Edge and fog computing are closely related – both refer to the ability to process data closer to the requester / consumer to reduce latency cost and increase user experience. Both are able to filter data before it “hit” a big data lake for further consumption, reducing the amount of data that needs to be processed. The basic idea of edge and fog computing is to move data logic (mainly around data validation / data grammar checks) to an outer ring of capabilities.
Edge and fog computing concepts have been developed to respond to the cheer increase of data bandwidth required by end devices and has been fuelled by the explosion of IoT (Internet of Things) which in turn has increased the need to process the generated data much closer to the source in real time. In other words, edge and fog computing push the cloud (read data centre) closer to the requester to minimise latency, minimise cost and increase quality.
For example, a Boeing 787 generates 40 TB per hour of flight, but just half a TB of this is ultimately transmitted to a data centre for analysis and storage. Similarly, a large retail store might collect approximately 10 GB of data per hour, but just 1 GB of that is transmitted to a data centre. As it is not sensible, nor possible to install a full data centre either on a plane or within a store, edge or fog computing steps in to validate and pre-process this data either within a local network (fog) or a gateway device (edge).
And this is the main difference between edge and fog computing – the location of the devices. Fog computing pushes the data validation intelligence further into the local network, whereas edge computing places that data validation and processing intelligence onto central edge devices like routers and switches.
Cloud and edge / Fog computing cater for a different set for requirements as set out in the comparison table below
IoT devices are “chatty”, they produce a constant stream of data that has to be validated, analysed and processed. Traditional transactional systems had the requester (say a client application) sending not validated data to a data processor that was typically installed in a central data centre. With the explosion of IoT devices the data validation / data grammar checks have to happen closer to the request
What are the advantages of edge and fog computing for the industrial internet of things (IoT)?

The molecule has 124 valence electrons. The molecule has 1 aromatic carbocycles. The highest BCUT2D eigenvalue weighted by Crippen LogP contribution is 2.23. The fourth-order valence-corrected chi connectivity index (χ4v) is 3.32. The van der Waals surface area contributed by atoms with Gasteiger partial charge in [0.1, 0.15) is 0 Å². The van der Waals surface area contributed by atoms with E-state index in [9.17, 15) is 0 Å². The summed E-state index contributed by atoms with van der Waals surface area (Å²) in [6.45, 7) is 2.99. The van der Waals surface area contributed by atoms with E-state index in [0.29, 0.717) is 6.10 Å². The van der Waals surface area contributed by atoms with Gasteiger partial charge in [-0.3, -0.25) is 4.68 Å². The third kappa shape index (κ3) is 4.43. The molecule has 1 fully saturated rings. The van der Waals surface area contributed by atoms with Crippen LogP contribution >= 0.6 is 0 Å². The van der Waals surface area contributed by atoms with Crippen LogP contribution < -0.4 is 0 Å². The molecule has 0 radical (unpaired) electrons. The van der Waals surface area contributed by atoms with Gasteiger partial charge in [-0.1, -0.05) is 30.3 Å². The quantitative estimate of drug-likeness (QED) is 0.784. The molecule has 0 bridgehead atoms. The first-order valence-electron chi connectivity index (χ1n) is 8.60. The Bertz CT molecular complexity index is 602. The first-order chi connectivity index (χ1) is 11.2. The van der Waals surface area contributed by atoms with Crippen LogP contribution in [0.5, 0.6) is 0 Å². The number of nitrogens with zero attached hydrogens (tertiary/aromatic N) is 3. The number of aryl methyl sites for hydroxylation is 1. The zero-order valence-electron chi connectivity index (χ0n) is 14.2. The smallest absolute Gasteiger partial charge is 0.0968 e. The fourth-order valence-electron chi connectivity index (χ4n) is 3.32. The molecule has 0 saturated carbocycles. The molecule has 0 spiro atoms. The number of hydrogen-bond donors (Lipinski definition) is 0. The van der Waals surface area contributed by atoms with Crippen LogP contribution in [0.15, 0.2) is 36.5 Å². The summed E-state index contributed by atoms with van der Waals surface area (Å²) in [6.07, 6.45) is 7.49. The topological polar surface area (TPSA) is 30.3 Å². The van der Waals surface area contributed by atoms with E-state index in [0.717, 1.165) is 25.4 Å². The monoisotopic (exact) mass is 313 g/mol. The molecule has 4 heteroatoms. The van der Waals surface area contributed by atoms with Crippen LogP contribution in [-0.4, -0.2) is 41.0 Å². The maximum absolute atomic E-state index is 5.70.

- Edge computing is a direct response to the monumental increase of bandwidth required by the end devices that underpin the IoT. These devices are ‘chatty’, and produce a constant stream of data that has to be validated, analysed and processed in real time to provide an excellent end user experience.
- As edge and fog computing pushes the data validation closer to the requester, it can crunch through data at a faster pace than if it were held in a central location. It also allows for offline or disconnected validation of data, which reduce the total amount of end to end bandwidth needed, thus lowering bandwidth costs, too.
- Edge computing can also bolster cyber defences, as various security measures such as encryption can be implemented in the local network before the data traverses through unprotected parts of the internet.
What are the disadvantages ?
- Edge and fog computing can add a layer of complexity to the overall compute, storage and network architecture, which increases the time taken to perform root cause analysis or can increase cost if not carefully planned and designed.
- Furthermore, as edge and fog computing pulls processing capabilities to a decentralised location, all physical assets must be secured, maintained and operated, meaning that the total cost of ownership can increase.
- Edge devices have a higher number of refresh cycles than a typical cloud infrastructure device, which results in ‘architecture design’ lock-in. This is an important aspect when designing the overall architecture as it restricts the amount of physical change the environment can cater for. It also means that the innovation cycles of new and existing IoT might be restricted, as the environment cannot accommodate these if fundamental changes to the edge hardware is needed.
Fog and edge computing are both able to filter data before it “hit” a big data lake for further consumption, reducing the amount of data that needs to be processed. The basic idea of edge and fog computing is to move data logic (mainly around data validation / data grammar checks) to an outer ring of capabilities.
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About the Author: Gunnar Menzel has been an IT professional for over 27 years and is VP and Chief Architect Officer for Capgemini’s Cloud Infrastructure Business. According to Richtopia Gunnar is one of the Top 50 most influential Information Technology Officer. His main focus is business - enabling technology transformation & innovation.